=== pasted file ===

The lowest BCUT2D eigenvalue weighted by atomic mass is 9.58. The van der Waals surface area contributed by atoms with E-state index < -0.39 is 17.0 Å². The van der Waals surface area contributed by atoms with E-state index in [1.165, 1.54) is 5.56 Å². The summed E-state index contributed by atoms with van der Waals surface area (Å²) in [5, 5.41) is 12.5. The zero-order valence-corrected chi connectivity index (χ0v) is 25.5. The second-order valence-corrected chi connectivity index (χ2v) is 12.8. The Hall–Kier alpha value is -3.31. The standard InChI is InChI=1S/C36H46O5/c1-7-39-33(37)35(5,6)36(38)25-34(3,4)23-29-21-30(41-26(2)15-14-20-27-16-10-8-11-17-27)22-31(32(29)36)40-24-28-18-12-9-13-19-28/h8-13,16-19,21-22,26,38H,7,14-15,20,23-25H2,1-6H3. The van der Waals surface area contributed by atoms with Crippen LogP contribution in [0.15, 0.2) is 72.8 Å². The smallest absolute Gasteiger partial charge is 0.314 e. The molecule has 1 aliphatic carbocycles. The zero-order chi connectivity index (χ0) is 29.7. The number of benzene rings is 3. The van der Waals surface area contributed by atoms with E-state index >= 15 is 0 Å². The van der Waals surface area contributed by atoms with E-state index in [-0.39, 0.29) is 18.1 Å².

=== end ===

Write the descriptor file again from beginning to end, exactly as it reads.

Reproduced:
The lowest BCUT2D eigenvalue weighted by atomic mass is 9.58. The van der Waals surface area contributed by atoms with E-state index < -0.39 is 17.0 Å². The van der Waals surface area contributed by atoms with E-state index in [1.165, 1.54) is 5.56 Å². The summed E-state index contributed by atoms with van der Waals surface area (Å²) in [5, 5.41) is 12.5. The zero-order valence-corrected chi connectivity index (χ0v) is 25.5. The second-order valence-corrected chi connectivity index (χ2v) is 12.8. The Hall–Kier alpha value is -3.31. The standard InChI is InChI=1S/C36H46O5/c1-7-39-33(37)35(5,6)36(38)25-34(3,4)23-29-21-30(41-26(2)15-14-20-27-16-10-8-11-17-27)22-31(32(29)36)40-24-28-18-12-9-13-19-28/h8-13,16-19,21-22,26,38H,7,14-15,20,23-25H2,1-6H3. The van der Waals surface area contributed by atoms with Crippen LogP contribution in [0.15, 0.2) is 72.8 Å². The smallest absolute Gasteiger partial charge is 0.314 e. The molecule has 1 aliphatic carbocycles. The zero-order chi connectivity index (χ0) is 29.7. The number of benzene rings is 3. The van der Waals surface area contributed by atoms with E-state index >= 15 is 0 Å². The van der Waals surface area contributed by atoms with E-state index in [-0.39, 0.29) is 18.1 Å².